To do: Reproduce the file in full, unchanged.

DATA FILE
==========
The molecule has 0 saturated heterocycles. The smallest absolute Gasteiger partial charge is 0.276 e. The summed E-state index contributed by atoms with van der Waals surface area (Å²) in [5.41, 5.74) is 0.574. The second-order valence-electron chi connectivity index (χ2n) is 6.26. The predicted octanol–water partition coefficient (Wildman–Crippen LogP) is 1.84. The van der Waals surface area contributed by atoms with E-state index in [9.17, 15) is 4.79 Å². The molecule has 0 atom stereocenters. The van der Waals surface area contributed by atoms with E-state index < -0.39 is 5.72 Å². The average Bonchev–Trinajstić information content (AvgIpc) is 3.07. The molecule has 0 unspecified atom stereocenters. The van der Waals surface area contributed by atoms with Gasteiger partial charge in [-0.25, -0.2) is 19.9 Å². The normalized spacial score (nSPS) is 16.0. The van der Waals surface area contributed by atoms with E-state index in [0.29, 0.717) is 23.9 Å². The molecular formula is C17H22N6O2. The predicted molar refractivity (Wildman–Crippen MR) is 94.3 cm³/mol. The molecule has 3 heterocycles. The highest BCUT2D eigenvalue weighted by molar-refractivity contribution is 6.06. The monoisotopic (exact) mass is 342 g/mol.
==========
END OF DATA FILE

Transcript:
The molecule has 0 saturated heterocycles. The smallest absolute Gasteiger partial charge is 0.276 e. The summed E-state index contributed by atoms with van der Waals surface area (Å²) in [5.41, 5.74) is 0.574. The second-order valence-electron chi connectivity index (χ2n) is 6.26. The predicted octanol–water partition coefficient (Wildman–Crippen LogP) is 1.84. The van der Waals surface area contributed by atoms with E-state index in [9.17, 15) is 4.79 Å². The molecule has 0 atom stereocenters. The van der Waals surface area contributed by atoms with E-state index < -0.39 is 5.72 Å². The average Bonchev–Trinajstić information content (AvgIpc) is 3.07. The molecule has 0 unspecified atom stereocenters. The van der Waals surface area contributed by atoms with Gasteiger partial charge in [-0.25, -0.2) is 19.9 Å². The normalized spacial score (nSPS) is 16.0. The van der Waals surface area contributed by atoms with E-state index in [0.29, 0.717) is 23.9 Å². The molecular formula is C17H22N6O2. The predicted molar refractivity (Wildman–Crippen MR) is 94.3 cm³/mol. The molecule has 3 heterocycles. The highest BCUT2D eigenvalue weighted by molar-refractivity contribution is 6.06. The monoisotopic (exact) mass is 342 g/mol.